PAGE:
Actually, pointing out of Tom's link if missing serialVersionID is actually calculated by serialization runtime i.e. not during compilation

If a serializable class does not explicitly declare a serialVersionUID, then the serialization runtime will calculate a default serialVersionUID value for that class based on various aspects of the class...

This makes things even more complicated having different versions of JRE.

Conceptually, the serialized data look like this:

subClassData(className + version + fieldNames + fieldValues)
parentClassData(className + version + fieldNames + fieldValues)
... (up to the first parent, that implements Serializable)

So when you deserialize, mismatch in version in any of the classes in the hierarchy causes the deserialization to fail. Nothing is stored for interfaces, so there's no need to specify version for them.

Answer: yes, you do need to provide serialVersionUID in the base abstract class as well. Even if it does not have fields (className + version are stored even if there are no fields).

Also note the following:

  1. If class does not have a field, that is found in the serialized data (a removed field), it is ignored.
  2. If class has a field, that is not present in serialized data (a new field), it's set to 0/false/null (not to default value as one would expect).
  3. if a field changes datatype, the deserialized value must be assignable to the new type. E.g. if you had an Object field with String value, changing the field type to String will succeed, but changing to Integer won't. However, changing field from int to long won't work, even though you can assign int value to long variable.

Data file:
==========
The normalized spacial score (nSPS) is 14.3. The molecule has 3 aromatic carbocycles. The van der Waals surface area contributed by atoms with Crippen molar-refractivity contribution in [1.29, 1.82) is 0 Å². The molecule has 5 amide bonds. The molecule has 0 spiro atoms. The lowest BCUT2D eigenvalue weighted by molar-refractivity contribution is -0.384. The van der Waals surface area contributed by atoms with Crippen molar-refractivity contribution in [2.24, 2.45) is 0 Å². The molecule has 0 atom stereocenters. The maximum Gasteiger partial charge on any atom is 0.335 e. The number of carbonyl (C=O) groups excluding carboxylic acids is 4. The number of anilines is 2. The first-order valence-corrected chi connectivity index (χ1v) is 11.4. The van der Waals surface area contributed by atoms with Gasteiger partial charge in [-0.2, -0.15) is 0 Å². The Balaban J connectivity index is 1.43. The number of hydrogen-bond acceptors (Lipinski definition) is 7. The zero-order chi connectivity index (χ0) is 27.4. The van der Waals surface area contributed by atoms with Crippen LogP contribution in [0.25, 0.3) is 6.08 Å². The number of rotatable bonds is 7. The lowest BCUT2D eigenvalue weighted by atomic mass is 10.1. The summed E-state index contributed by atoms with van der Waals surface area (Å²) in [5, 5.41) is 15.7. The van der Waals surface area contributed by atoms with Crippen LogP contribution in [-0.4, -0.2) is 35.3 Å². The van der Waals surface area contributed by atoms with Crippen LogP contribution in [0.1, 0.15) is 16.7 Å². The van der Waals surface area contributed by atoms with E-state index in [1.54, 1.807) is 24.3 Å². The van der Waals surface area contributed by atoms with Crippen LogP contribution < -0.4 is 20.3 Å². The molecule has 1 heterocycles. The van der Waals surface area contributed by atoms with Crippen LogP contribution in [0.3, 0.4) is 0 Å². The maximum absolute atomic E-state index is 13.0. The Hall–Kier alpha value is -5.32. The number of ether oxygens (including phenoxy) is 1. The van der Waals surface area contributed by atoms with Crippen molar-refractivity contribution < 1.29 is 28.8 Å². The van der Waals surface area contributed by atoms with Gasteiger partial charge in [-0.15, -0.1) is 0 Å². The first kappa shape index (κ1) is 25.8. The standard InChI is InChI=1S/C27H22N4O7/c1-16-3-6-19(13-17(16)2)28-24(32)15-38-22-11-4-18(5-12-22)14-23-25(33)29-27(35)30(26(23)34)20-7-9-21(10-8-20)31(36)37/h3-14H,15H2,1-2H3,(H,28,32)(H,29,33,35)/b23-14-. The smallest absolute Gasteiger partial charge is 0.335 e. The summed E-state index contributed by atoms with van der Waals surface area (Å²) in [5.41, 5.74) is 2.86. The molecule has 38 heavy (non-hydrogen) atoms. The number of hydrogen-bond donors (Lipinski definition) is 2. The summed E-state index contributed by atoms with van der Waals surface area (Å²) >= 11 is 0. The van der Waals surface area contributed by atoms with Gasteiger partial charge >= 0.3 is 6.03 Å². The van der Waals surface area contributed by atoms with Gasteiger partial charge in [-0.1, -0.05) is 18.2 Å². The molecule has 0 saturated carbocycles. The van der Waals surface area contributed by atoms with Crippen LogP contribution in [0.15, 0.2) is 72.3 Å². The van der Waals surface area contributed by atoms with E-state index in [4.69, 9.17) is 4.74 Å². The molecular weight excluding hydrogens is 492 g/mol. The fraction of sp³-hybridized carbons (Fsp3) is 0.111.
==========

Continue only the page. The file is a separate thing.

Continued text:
4. If subclass no longer extends the parent class, which it extends in the serialized data, it is ignored (as in case 1).
  5. If a subclass now extends a class, that is not found in serialized data, parent class fields are restored with 0/false/null value (as in case 2).

In simple words: you can reorder fields, add and remove them, even change the class hierarchy. You should not rename fields or classes (it won't fail, but the values won't be deserialized). You cannot change type of fields with primitive type, and you can change reference type fields provided the new type is assignable from all values.

Note: if the base class doesn't implement Serializable and only the subclass does, then fields from the base class would behave as transient.